As I was on my way there I had butterflies in my belly like when you’re visiting a new place for the first time and you finally get to see in real life, the thing you’ve only ever seen represented in photos. I felt the same way in Paris and London and Berlin where I felt like I knew the places so well without ever visiting, based on only ever seeing photos. But this wasn’t Paris or London or Berlin, this was an escalator. Okay so technically it was four escalators, but it was an escalator no less.
And unlike in Paris or London or Berlin where people expect you to take photos and walk around with a big smile on your face, I felt a little silly doing that in an old train station.
Luckily for it was fairly quiet given that I was there on a Saturday afternoon and most of the commuters who frequent the station are probably more of your weekday peak hour types. I rode up and down a few times trying to get photos of different angles and trying to imagine the escalators on the ceiling being installed in 1932 and then being walked on for the next 80 years.
Now I’m not from Sydney but having access to history like this made me feel like a bit less of a stranger to the city.
L: Has this project made you feel a bit more connected to Sydney in a way?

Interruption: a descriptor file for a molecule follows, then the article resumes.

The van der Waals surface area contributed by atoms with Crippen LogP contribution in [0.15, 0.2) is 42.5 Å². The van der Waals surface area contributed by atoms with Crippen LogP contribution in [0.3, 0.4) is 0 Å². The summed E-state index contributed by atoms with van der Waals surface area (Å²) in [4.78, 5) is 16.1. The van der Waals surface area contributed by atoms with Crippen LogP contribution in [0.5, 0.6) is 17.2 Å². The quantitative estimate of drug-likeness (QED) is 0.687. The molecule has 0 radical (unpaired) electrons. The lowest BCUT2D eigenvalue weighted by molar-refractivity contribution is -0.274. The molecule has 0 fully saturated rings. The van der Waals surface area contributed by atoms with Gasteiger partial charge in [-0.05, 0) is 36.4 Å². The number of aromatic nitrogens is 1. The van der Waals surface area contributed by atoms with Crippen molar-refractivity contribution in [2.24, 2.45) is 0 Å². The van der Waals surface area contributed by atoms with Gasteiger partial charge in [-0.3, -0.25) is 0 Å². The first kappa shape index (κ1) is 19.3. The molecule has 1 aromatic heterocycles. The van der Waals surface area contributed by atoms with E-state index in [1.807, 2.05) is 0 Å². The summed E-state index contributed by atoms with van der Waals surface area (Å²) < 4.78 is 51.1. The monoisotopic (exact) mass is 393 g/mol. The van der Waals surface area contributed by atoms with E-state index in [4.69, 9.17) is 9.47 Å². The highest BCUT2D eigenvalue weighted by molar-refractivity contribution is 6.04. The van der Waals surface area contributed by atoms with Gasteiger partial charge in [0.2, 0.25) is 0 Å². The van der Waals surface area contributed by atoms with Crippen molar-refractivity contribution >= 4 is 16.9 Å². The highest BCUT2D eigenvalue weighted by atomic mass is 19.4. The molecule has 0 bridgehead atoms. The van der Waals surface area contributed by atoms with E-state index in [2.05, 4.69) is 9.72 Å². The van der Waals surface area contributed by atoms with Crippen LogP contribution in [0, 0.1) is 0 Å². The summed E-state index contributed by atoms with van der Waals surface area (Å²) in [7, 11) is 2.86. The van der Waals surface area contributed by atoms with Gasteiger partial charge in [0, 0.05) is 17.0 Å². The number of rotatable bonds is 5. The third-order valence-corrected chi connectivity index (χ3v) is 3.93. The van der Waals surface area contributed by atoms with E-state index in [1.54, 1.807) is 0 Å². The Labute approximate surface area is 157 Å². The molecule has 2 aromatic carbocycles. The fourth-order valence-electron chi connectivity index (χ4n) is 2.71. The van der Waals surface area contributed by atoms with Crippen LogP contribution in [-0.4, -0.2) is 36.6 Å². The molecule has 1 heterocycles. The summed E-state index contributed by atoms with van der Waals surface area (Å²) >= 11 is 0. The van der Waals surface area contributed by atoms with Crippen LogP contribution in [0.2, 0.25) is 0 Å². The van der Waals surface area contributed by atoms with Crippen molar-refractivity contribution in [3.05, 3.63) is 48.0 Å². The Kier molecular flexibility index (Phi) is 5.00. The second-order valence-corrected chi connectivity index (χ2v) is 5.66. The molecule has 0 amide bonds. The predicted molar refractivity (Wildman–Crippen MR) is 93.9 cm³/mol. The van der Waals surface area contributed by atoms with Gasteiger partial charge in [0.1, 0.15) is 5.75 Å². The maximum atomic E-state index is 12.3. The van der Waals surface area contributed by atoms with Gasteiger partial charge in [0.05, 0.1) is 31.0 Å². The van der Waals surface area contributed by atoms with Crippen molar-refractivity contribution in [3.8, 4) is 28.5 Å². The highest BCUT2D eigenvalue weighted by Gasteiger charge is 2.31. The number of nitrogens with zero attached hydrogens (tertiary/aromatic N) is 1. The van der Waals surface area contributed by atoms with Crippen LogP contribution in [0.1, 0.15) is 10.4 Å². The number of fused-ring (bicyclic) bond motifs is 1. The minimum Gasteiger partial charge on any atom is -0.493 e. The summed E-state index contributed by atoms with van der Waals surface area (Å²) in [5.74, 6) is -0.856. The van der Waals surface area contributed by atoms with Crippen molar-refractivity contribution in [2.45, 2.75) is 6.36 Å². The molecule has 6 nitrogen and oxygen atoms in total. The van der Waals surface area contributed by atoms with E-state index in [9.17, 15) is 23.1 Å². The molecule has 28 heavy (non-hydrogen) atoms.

C: Yeah I mean I’ve been practising for over 20 years now making sculpture and installation work and I’ve done a lot of large scale permanent public works around Australia and internationally but I haven’t done anything that’s really in Sydney city and that’s what’s been amazing with this project is that firstly doing a project at such an amazing location right at Wynyard station with so many people underneath it and seeing it every day but I think it has really reinserted my interested into things like the way the train system has been developed over time and that’s what quite interesting. Thinking about them in terms of the logic of these underground stations and when Bradfield first designed that idea of the City Circle and how each of the train stations would operate, to even do that because of the topography they had to be really deep and only because of the escalators that those proposals were even possible really, because they started to talk about how can you move people from such lower levels at capacity. That’s what’s so interesting about them, that they started to transform how cities were planned. So they’ve got a pretty amazing relevance to the way cities are thought about I think.